By. David Schwenker, Principal at Wake STEM Early College High School
At Wake STEM Early College High School (Wake STEM ECHS) in Wake County, North Carolina the National Academy of Engineering’s (NAE) Grand Challenges for Engineering provide the foundation for STEM education and allow students to see the connections in every aspect of their learning. This small early college located on the campus of North Carolina State University prepares students to enroll in college courses at the university when they enter their junior year of high school. As NC State is a large research-based university and highly ranked in the areas of science and engineering, this high school provides a strong foundation for success not only in STEM careers but in college courses and all future endeavors.
Each Wake STEM teacher, including the humanities staff, must work collaboratively to provide students with a foundation for solving the world’s problems by thinking like an engineer. To guide staff and students, Wake STEM ECHS has set forth three expectations for all classes:
- Each semester-long course must complete two projects.
- Each grade level team must work together to facilitate one integrated project per semester.
- All projects must be based on a Grand Challenge for Engineering, and students must use the Engineering Design Process to guide their project learning.
With these parameters in place and staff fully embracing project-based learning pedagogy, students not only study the NAE Grand Challenges for Engineering but oftentimes work together to create solutions for real-world problems.
Cross-Curricular Integration is Needed to Solve “Grand Challenges for Engineering”
At Wake STEM ECHS, teacher teams collaborate each semester to develop cross-curricular projects based on the Grand Challenges for Engineering that all students in the grade level will complete within their teams. Two of these projects are explained here, along with their connections to the Grand Challenges, student and teacher thoughts, and reflections on the learning that has taken place.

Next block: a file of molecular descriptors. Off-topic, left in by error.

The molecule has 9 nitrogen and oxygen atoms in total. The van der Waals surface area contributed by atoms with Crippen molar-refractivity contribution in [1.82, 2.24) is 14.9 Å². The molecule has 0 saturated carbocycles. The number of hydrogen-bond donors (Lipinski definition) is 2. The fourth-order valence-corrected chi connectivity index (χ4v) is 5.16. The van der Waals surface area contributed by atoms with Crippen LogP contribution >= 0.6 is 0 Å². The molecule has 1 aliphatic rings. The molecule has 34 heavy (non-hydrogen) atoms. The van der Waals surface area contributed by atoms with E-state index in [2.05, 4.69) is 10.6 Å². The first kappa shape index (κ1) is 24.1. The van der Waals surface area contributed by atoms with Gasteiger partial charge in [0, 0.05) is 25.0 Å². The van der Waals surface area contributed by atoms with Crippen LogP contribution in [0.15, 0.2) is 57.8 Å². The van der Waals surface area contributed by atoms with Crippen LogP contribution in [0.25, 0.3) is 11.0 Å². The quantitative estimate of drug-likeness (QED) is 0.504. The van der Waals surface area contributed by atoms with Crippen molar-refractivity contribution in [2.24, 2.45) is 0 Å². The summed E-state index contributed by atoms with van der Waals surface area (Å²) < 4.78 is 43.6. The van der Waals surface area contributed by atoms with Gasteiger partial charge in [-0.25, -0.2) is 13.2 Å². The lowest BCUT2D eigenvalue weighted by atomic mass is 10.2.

Urban Infrastructure and Access to Clean Water
“The NAE Grand Challenges for Engineering empower students to embrace relevancy, work toward common goals, and invest their skills in a bright future,” says history teacher Andrew Bagwell, co-creator of the ninth-grade ‘State of Water Project’ at Wake STEM ECHS. This interdisciplinary project, based on the Grand Challenges of “Restore and Improve Urban Infrastructure” and “Provide Access to Clean Water,” includes World History, Earth Science and Engineering Design, Spanish, and Math. Throughout this project, students assume roles of political stakeholders, research their position on water use, display and market their information in a trade show format, and participate in a panel discussion to build consensus on the complicated issues surrounding water use in North Carolina while comparing infrastructures found in North Carolina to those in certain Spanish-speaking countries.
As students take on the roles of real estate developer, environmentalist, energy producer, agriculturalist, water regulatory agents, Chamber of Commerce Members, and average voters, they research careers and interview professionals in these positions to answer the guiding question, “How do individuals influence the systems and structures surrounding Urban Infrastructure regarding Access to Clean Water in our community?” Students use their findings to formulate hypotheses about how each group uses water, affects urban infrastructure, manages the nitrogen cycle, and makes political decisions regarding the issue of access to clean water. Students collect and test water samples, use data to support their claims, build displays and models demonstrating water use and conservation, and find common ground with often disparate political views.